You can AGE PROOF YOUR BRAIN
Beat these surprising dementia triggers and keep your mind fit and firing.
There is now plenty of evidence that the habits we adopt in our daily life play a major part in how well we age. For example, we all know that sun exposure can affect the state of our skin, and we’re aware that how much we exercise plays a major role in our overall health. So it is with our brain, says Professor Henry Brodaty, co-director of the Centre for Healthy Brain Ageing at the University of NSW. “Your brain is an intricate and vast network containing over a billion neurons – nerve cells that are connected in multiple ways. So to boost brain health and protect against dementia it’s important to adopt habits that help slow ageing. These also reduce risk of vascular damage, which can cause arteries in your brain to start to thicken so that fewer nutrients get through.”
Here’s how to avoid five triggers that can have an impact on your ‘think tank’.
Regular brushing and flossing helps protect you from gum disease (you’ve seen the toothpaste ads) – what they don’t say is that it has also been linked to brain inflammation and Alzheimer’s.
Gingivitis (the mildest form of gum disease) occurs when a layer of germs builds up on the teeth along the gumline, causing irritation, bleeding and sometimes, swelling. This layer can harden into tartar, which needs to be removed by a dentist. If not treated, periodontitis can occur, causing receding gums and bacteria-filled pockets leading to inflammatory chemicals entering the bloodstream and migrating to the brain, where they can contribute to the development of dementia. Age-proof your brain
Give your gums more attention: Gum disease affects around 23 per cent of Aussies and that figure jumps to 53 per cent in Australians over the age of 65. “Brush your teeth at least twice a day and use floss and interdental brushes daily to get rid of food trapped between your teeth and gums,” says Dr Peter Chuang, dentist and member of the oral health committee for the Australian Dental Association. “Using a tongue scraper daily also helps reduce bacteria.” Make sure you have your teeth cleaned every six months by your dentist or dental hygienist. “If your gums bleed regularly when you brush or floss, see your dentist as soon as possible,” adds Chuang.
Is your snoring so loud it’s the butt of jokes?
Does it lead you to wake gasping or snorting throughout the night? Then you may have sleep apnoea. According to the Australasian Sleep Association, less obvious signs of sleep apnoea include morning headaches, day-time sleepiness, high blood pressure and trouble concentrating. Over time this repeated oxygen deprivation may cause shrinkage of the brain’s temporal lobes, causing a decline in memory and compromising your ability to learn new things, research from the University of Sydney shows.
Age-proof your brain
Don’t ignore chronic snoring: Ask your GP for referral to a sleep specialist who can conduct an overnight sleep study. For decades the ‘go-to’ treatment for sleep apnoea has been the CPAP (continuous positive airway pressure), a machine that provides steady air pressure and oxygen via a mask you wear while sleeping. Newer treatments are becoming available to keep the airways open, including a disposable device placed in the nostrils and implantable nerve stimulators. Meanwhile, as repeated snoring can damage the soft palate of the mouth and increase the risk of apnoea, reduce triggers, such as alcohol intake and weight gain.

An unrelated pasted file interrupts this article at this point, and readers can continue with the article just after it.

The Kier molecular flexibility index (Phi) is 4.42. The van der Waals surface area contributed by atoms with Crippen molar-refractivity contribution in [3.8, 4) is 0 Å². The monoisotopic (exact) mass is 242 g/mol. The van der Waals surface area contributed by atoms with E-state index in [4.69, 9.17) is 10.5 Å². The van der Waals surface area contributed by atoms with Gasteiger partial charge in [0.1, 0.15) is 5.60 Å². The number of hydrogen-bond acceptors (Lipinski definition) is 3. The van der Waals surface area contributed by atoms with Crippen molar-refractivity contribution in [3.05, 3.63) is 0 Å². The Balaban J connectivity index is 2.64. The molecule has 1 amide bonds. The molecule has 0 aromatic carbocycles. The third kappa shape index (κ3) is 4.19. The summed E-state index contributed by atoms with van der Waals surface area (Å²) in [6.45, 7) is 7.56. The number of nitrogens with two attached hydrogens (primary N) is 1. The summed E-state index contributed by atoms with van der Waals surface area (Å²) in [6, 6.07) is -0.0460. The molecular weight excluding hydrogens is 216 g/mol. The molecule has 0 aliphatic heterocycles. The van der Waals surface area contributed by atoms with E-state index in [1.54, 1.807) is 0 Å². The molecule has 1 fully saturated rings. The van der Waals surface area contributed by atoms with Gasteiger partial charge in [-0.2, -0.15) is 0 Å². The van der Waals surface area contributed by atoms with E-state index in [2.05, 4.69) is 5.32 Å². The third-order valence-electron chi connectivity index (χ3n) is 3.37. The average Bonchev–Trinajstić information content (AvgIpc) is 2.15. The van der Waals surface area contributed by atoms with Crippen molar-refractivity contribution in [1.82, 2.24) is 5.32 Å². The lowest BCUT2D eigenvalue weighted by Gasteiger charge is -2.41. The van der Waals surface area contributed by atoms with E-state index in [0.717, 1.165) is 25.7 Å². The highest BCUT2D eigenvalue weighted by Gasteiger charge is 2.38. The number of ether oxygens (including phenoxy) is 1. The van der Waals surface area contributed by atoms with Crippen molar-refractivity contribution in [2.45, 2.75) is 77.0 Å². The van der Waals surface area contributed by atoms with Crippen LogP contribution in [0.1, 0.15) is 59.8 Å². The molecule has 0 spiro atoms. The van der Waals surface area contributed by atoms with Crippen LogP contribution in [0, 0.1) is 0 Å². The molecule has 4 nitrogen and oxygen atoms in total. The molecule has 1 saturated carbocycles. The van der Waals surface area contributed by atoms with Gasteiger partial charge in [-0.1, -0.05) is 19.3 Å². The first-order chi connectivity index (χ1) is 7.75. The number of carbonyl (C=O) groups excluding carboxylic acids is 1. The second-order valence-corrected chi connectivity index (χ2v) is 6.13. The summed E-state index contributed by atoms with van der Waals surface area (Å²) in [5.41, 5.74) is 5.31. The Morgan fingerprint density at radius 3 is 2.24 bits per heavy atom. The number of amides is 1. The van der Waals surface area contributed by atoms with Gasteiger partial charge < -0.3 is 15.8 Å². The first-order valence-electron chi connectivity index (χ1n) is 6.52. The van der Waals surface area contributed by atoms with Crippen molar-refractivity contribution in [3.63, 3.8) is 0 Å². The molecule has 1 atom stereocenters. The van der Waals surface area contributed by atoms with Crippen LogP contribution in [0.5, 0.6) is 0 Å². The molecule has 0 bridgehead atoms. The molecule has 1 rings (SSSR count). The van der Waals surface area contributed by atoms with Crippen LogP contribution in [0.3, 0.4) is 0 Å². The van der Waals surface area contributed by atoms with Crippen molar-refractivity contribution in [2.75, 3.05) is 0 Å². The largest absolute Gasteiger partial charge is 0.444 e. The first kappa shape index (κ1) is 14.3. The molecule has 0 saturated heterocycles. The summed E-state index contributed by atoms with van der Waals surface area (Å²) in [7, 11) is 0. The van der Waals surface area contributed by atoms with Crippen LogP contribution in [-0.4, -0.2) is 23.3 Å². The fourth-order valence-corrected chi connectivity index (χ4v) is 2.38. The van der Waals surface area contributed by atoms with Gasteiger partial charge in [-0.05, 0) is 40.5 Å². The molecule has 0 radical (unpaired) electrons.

Extra weight around your tummy ramps up your risk of developing dementia as you age, research from Boston University shows. “People carrying excess body fat around their abdomen are also likely to be insulin resistant,” says Ngaire Hobbins, dietitian and author of the books Eat To Cheat Ageing and Eat to Cheat Dementia. “High insulin levels are usually a sign of elevated blood sugars, which can cause inflammation that damages the tiny blood vessels of the brain and may also lead to an accumulation of amyloid and tau proteins, which have both been linked to developing dementia.” Age-proof your brain
Eat to beat inflammation: “Eat fewer processed foods– their high levels of fats, sugar and salt increase inflammation,” Hobbins says. Also avoid overcooking and charring meat and remove burnt bits before eating. Burning and high heat increases inflammatory chemicals. “At every meal aim to eat five or six different coloured foods – the antioxidants help combat inflammation, protect cells and promote efficient bloodflow throughout the brain,” she says. Think colourful fruit and veg such as broccoli, tomatoes, carrots, bananas and berries. “They boost levels of vitamin A, C and E, which protect memory and cognitive function,” Hobbins adds. “They also help maintain a healthy weight.”
HIGH BLOOD PRESSURE
A staggering 68 per cent of Australians have uncontrolled or unmanaged high blood pressure, according to the Heart Foundation. And while it’s often associated with the risk of heart attack and stroke, research shows it may also reduce blood flow to the brain, leading to memory loss, vascular dementia and Alzheimer’s disease.
“Hypertension can lead to changes in the brain similar to those caused by a stroke,” Brodaty says. “It may also damage small arteries that nourish the cells that relay information inside the brain.” Age-proof your brain
Eat potassium-rich foods: They could be a secret weapon against high blood pressure, US research shows. “Potassium plays a major role in normalising blood pressure and can counter the effects of a high salt intake,” says dietitian Brooke Longfield. “Foods high in potassium include sweet potato and potato, avocado, spinach, bananas and legumes such as lentils and chickpeas.”